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Power up: Summit to highlight power-wise design tips

Posted: 13 Aug 2007 ?? ?Print Version ?Bookmark and Share

Keywords:Power up summit? power-wise designs? low-power systems?

Power consumption is one of the many things engineers have to keep track when doing their designs. Power use has a cascading effect from the component level such as transceivers, processors and regulators to the application level, including smart phones, mobile TV and portable media players. A keen awareness of power consumption is critical in the design stage.

On August 23, Cadence Design Systems Inc., IntellaSys Corp., Mentor Graphics, ON Semiconductor and MontaVista Software Inc. will expound on the topic: Powering Down. This summit is one of the highlights of the 7th Embedded Systems Conference-Taiwan (ESC-Taiwan) and the 15th EDA & Test-Taiwan Conference & Exhibition (EDA&T-Taiwan), which will take place simultaneously at the Taipei International Convention Center and will run until August 24.

Issues to discuss
Design teams are increasingly adopting low power techniques such as multisupply voltage (MSV) and power shut-off (PSO) to meet power requirements while keeping in mind stringent functionality and performance targets. However, the techniques usually employed affect the entire design flow methodology and can compromise productivity. Wei-Lii Tan of Cadence will shed more light into this problem and discuss a potential solution in the summit Building low power intent into then design flow.

Meanwhile, the immense popularity of consumer electronics is driving chipmakers to deliver more performance-per-watt. IntellaSys' Joseph Wang's discussion, Scaling embedded arrays to conserve power, will highlight an approach that integrates an array of processor cores with analog functions and a flexible I/O on a single chip. By eliminating the central clock and activating each core only when it is needed, substantial power savings result.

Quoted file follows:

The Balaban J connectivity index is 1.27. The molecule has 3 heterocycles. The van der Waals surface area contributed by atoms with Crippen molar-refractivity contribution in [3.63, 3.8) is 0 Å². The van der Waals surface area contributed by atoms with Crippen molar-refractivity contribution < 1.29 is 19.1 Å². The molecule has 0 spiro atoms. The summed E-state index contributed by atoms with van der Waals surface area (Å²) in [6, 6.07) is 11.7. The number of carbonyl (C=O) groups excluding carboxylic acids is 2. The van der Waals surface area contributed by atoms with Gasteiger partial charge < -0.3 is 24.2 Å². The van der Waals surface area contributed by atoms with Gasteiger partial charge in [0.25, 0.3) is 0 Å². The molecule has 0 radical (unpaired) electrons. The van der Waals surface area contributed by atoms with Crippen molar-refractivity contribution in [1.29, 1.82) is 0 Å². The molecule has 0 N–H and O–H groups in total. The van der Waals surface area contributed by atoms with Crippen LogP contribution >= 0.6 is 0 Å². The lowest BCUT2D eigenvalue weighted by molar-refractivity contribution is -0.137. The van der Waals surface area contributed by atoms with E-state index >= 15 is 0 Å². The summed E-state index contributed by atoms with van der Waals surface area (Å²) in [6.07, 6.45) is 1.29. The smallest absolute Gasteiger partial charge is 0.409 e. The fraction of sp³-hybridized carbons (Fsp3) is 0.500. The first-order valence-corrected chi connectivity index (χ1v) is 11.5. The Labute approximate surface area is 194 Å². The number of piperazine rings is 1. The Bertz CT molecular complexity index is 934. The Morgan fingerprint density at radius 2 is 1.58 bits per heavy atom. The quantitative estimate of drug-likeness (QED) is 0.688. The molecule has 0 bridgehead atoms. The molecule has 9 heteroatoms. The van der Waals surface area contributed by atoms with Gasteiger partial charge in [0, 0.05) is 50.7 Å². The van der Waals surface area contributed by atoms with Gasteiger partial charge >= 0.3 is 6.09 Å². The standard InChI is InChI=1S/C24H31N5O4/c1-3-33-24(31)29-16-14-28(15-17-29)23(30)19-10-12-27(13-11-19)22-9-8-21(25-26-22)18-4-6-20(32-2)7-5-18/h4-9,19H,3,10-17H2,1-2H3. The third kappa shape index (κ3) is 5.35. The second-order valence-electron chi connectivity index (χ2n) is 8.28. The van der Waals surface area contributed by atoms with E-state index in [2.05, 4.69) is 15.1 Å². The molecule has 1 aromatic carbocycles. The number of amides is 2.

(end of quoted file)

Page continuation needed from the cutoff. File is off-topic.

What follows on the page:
Is your low-power design switched on? This is the question Stewart Li of Mentor Graphics will be asking during the summit. In developing various systems from mobile handsets to portable navigation systems to computer severs, engineers need to consider the management of system power to boost battery life and the reduction of power use and heat generation. While several design techniques have been employed, low-power design is still a challenge for system developers.

The efficiency targets on the other hand for desktop and server power supplies are fueled further by the US 80 PLUS initiative and the new Energy Star requirements. Alvin Chang of ON Semiconductor will touch on the requirements, outline the approach for the ATX reference design and present the salient results that slash power losses by about 50 percent in the summit ATX design exceeds new efficiency standards.

The goal of a dynamic power management (DPM) is to enable fine-grained control of system process and devices for the maximum allowable power usage for any given operating state. In addition, DPM allows the development of a power management scheme tailored to a particular system. In the summit Using dynamic power management to minimize consumption, Julian Hsu of MontaVista Software will talk about the Mobilinux 5.0, which has the ability to control device power state on per application and per device basis.

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